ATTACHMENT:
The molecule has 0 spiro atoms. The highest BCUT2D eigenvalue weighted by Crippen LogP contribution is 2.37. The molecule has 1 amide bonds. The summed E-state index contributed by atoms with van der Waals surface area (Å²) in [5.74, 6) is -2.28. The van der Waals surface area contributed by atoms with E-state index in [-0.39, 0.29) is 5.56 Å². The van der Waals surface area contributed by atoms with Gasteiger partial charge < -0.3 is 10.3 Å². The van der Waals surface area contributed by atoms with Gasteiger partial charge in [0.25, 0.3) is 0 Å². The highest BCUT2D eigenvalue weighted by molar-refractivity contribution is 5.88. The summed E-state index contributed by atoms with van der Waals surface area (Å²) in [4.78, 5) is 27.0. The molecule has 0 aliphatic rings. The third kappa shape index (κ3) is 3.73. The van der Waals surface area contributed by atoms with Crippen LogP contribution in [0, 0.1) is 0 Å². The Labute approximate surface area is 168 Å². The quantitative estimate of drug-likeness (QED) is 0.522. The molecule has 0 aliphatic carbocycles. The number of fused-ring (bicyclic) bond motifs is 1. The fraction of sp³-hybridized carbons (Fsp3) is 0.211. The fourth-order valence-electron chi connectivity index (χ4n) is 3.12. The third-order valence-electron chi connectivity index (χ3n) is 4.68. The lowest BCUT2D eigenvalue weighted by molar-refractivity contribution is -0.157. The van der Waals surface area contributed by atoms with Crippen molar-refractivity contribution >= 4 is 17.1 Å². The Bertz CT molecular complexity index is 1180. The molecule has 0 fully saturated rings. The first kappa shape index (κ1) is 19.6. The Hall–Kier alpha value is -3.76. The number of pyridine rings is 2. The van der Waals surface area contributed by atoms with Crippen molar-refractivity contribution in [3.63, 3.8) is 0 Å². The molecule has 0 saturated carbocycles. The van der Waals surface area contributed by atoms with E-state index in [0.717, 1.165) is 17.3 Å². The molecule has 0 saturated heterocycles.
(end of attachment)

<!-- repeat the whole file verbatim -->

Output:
The molecule has 0 spiro atoms. The highest BCUT2D eigenvalue weighted by Crippen LogP contribution is 2.37. The molecule has 1 amide bonds. The summed E-state index contributed by atoms with van der Waals surface area (Å²) in [5.74, 6) is -2.28. The van der Waals surface area contributed by atoms with E-state index in [-0.39, 0.29) is 5.56 Å². The van der Waals surface area contributed by atoms with Gasteiger partial charge < -0.3 is 10.3 Å². The van der Waals surface area contributed by atoms with Gasteiger partial charge in [0.25, 0.3) is 0 Å². The highest BCUT2D eigenvalue weighted by molar-refractivity contribution is 5.88. The summed E-state index contributed by atoms with van der Waals surface area (Å²) in [4.78, 5) is 27.0. The molecule has 0 aliphatic rings. The third kappa shape index (κ3) is 3.73. The van der Waals surface area contributed by atoms with Crippen LogP contribution in [0, 0.1) is 0 Å². The Labute approximate surface area is 168 Å². The quantitative estimate of drug-likeness (QED) is 0.522. The molecule has 0 aliphatic carbocycles. The number of fused-ring (bicyclic) bond motifs is 1. The fraction of sp³-hybridized carbons (Fsp3) is 0.211. The fourth-order valence-electron chi connectivity index (χ4n) is 3.12. The third-order valence-electron chi connectivity index (χ3n) is 4.68. The lowest BCUT2D eigenvalue weighted by molar-refractivity contribution is -0.157. The van der Waals surface area contributed by atoms with Crippen molar-refractivity contribution >= 4 is 17.1 Å². The Bertz CT molecular complexity index is 1180. The molecule has 0 fully saturated rings. The first kappa shape index (κ1) is 19.6. The Hall–Kier alpha value is -3.76. The number of pyridine rings is 2. The van der Waals surface area contributed by atoms with Crippen molar-refractivity contribution in [3.63, 3.8) is 0 Å². The molecule has 0 saturated carbocycles. The van der Waals surface area contributed by atoms with E-state index in [0.717, 1.165) is 17.3 Å². The molecule has 0 saturated heterocycles.